Chloe Sevigny – Nikki on “Big Love”

There’s a lot of great performances on this list, but Sevigny surprised me the most, taking a character who was rather one not during the series’ first two seasons and giving her an unprecedented depth and longing. Her story captivated me this year, and helped make it the show’s best to date.

Best Writing:
Big Love - “On Trial” by Mark V. Olsen and Will Scheffer
Lost - “The Incident” by Carlton Cuse and Damon Lindelof
Lost “La Fleur” by Elizabeth Sarnoff and Kyle Pennington
Mad Men - “Jet Set” by Matthew Weiner
Mad Men - “The Mountain King” by Matthew Weiner and Robin Veith

I first watched Jet Set while home from work sick, turning an already crazy episode into a full on trip. Shot in the style of a 60s European art film, the episode draws you into a strange world and strands you there, gradually letting the world of the series to date drift away. It’s the series’ riskiest hour yet, and to date, its masterpiece.

Best Directing:
Battlestar Galactica “Sometimes a Great Notion” by Michael Nankin
Friday Night Lights - “Hello, Goodbye” by Michael Waxman
Lost “The Incident” by Jack Bender
Mad Men - “Jet Set” by Phil Abraham
Mad Men “The Mountain King” by Alan Taylor

The best written episode of the year was matched with the best direction, as Abraham builds a surreal landscape for Don to get lost in during Jet Set. Lacing ordinary moments with significance, the episode takes on the feel of a dream, and still lingers in my head, nearly a year after its initial broadcast.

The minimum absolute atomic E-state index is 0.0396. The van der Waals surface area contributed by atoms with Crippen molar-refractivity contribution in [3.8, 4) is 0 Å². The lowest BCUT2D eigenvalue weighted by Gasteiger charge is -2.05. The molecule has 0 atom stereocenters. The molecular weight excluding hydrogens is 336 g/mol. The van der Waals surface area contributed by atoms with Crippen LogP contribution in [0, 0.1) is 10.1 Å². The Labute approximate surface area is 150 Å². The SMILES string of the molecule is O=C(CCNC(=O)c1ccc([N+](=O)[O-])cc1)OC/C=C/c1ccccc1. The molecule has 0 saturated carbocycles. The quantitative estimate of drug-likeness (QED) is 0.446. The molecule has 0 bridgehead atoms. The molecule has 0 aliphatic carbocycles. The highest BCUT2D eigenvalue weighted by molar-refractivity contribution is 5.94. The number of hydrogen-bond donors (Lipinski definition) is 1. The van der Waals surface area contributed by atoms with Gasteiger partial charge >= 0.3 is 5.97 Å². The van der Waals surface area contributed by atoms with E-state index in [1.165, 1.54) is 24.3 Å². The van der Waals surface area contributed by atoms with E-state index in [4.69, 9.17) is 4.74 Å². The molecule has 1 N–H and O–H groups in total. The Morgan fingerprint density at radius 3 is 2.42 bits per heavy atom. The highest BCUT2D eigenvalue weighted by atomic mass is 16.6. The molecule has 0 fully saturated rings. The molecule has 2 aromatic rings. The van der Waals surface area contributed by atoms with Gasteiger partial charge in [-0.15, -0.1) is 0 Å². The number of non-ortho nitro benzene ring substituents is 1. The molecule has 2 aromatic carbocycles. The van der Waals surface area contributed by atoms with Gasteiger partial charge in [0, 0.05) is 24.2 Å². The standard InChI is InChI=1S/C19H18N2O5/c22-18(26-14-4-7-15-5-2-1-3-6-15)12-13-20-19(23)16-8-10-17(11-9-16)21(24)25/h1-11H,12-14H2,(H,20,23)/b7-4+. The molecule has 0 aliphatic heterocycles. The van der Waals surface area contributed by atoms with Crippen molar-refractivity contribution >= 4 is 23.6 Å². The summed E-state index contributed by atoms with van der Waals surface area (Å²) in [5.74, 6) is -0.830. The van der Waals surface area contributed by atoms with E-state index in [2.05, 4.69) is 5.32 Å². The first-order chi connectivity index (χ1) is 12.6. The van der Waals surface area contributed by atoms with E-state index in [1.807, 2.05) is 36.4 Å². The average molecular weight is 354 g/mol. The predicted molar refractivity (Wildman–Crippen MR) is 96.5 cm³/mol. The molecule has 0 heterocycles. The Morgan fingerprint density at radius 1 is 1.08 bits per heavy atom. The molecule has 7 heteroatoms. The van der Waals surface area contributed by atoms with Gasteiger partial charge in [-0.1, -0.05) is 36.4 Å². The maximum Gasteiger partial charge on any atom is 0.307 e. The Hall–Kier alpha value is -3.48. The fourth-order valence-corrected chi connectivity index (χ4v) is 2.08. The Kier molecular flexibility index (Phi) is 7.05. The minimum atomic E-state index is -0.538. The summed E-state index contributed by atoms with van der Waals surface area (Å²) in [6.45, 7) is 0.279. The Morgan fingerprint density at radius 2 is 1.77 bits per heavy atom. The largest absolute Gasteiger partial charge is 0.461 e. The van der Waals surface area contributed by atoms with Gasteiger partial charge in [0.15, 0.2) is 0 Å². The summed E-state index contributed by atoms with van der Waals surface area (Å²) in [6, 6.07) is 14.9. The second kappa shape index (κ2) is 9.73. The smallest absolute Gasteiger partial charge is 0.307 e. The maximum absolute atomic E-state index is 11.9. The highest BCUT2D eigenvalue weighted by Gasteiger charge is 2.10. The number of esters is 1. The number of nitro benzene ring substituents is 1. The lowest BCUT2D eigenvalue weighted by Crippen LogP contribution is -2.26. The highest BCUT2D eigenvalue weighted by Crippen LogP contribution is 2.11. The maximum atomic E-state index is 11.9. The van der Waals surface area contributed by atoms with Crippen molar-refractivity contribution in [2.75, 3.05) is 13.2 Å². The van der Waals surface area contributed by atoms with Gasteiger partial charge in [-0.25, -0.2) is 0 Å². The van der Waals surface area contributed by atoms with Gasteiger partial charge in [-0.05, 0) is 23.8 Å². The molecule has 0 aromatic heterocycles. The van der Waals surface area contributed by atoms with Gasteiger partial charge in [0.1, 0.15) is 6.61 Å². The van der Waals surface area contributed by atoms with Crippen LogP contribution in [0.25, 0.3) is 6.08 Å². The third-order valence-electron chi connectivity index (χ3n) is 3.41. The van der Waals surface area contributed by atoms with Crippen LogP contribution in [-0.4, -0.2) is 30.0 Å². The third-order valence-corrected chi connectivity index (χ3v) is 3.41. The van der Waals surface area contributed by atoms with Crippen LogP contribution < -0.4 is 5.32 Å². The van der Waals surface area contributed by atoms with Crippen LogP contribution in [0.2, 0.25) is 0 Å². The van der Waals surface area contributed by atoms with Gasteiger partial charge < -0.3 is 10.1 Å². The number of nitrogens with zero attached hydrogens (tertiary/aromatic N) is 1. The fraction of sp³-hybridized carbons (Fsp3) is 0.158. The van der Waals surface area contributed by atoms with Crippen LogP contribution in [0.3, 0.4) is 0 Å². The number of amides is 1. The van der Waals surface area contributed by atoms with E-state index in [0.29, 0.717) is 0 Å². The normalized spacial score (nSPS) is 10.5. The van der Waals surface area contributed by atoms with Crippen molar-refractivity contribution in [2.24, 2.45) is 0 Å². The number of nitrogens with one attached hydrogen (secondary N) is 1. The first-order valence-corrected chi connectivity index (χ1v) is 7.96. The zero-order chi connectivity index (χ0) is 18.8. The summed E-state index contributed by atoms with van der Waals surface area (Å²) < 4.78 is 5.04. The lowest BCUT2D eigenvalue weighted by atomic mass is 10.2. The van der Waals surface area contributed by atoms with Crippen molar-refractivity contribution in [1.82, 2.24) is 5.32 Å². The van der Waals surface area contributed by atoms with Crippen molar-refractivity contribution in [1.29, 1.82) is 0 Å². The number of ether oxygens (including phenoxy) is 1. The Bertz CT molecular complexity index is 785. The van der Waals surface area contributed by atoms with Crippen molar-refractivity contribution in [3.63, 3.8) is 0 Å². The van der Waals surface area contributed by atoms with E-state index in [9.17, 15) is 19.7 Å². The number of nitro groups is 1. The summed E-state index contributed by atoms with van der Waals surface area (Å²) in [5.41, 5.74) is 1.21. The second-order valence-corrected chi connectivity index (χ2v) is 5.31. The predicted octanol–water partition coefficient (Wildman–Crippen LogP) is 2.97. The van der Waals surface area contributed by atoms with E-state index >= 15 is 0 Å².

Series Comedy:
30 Rock
Flight of the Conchords
How I Met Your Mother
The Office
Parks and Recreation

30 Rock had some ups and downs this year, but after the guest star heavy first part of the season was over, it was back to being as reliably hilarious as ever. The high school reunion episode was a classic, as was Generalissimo. It’s crazy and funny, the best comedy for several years running.

Series Drama:
Battlestar Galactica
Big Love
Friday Night Lights
Mad Men

One of the most artistically ambitious and stylish TV shows ever to air, Mad Men functions simultaneously as an exploration of a nation in turmoil and individual identities in crisis. The second season was more ambitious and more successful than the first, particularly during the California arc at the end of the year. The true successor to The Sopranos, Mad Men is already one of the greatest TV shows of all time, and was definitely the best of the ’08-’09 season.